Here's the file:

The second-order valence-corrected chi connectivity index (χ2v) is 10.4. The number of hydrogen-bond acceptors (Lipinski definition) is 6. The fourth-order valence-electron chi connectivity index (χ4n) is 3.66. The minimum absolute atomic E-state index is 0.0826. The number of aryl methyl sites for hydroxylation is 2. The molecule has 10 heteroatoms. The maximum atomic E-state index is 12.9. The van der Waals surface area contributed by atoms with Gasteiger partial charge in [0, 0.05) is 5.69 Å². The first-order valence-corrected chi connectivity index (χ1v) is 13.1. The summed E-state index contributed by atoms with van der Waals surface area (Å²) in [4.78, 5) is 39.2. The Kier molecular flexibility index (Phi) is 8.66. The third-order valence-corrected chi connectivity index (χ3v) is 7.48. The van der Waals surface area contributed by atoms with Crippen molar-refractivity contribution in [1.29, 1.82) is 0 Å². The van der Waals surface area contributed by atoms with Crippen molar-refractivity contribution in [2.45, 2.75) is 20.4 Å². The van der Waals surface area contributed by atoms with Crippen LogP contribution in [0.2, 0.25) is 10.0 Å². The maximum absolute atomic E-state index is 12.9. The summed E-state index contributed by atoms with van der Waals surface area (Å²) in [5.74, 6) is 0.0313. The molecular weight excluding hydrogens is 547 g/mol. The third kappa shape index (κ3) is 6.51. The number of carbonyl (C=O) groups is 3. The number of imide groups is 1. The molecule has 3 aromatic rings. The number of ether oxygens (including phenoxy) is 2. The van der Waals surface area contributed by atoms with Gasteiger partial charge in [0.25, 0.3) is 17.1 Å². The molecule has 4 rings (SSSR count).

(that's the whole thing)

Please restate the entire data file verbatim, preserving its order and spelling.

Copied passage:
The second-order valence-corrected chi connectivity index (χ2v) is 10.4. The number of hydrogen-bond acceptors (Lipinski definition) is 6. The fourth-order valence-electron chi connectivity index (χ4n) is 3.66. The minimum absolute atomic E-state index is 0.0826. The number of aryl methyl sites for hydroxylation is 2. The molecule has 10 heteroatoms. The maximum atomic E-state index is 12.9. The van der Waals surface area contributed by atoms with Gasteiger partial charge in [0, 0.05) is 5.69 Å². The first-order valence-corrected chi connectivity index (χ1v) is 13.1. The summed E-state index contributed by atoms with van der Waals surface area (Å²) in [4.78, 5) is 39.2. The Kier molecular flexibility index (Phi) is 8.66. The third-order valence-corrected chi connectivity index (χ3v) is 7.48. The van der Waals surface area contributed by atoms with Crippen molar-refractivity contribution in [1.29, 1.82) is 0 Å². The van der Waals surface area contributed by atoms with Crippen molar-refractivity contribution in [2.45, 2.75) is 20.4 Å². The van der Waals surface area contributed by atoms with Crippen LogP contribution in [0.2, 0.25) is 10.0 Å². The maximum absolute atomic E-state index is 12.9. The summed E-state index contributed by atoms with van der Waals surface area (Å²) in [5.74, 6) is 0.0313. The molecular weight excluding hydrogens is 547 g/mol. The third kappa shape index (κ3) is 6.51. The number of carbonyl (C=O) groups is 3. The number of imide groups is 1. The molecule has 3 aromatic rings. The number of ether oxygens (including phenoxy) is 2. The van der Waals surface area contributed by atoms with Gasteiger partial charge in [0.25, 0.3) is 17.1 Å². The molecule has 4 rings (SSSR count).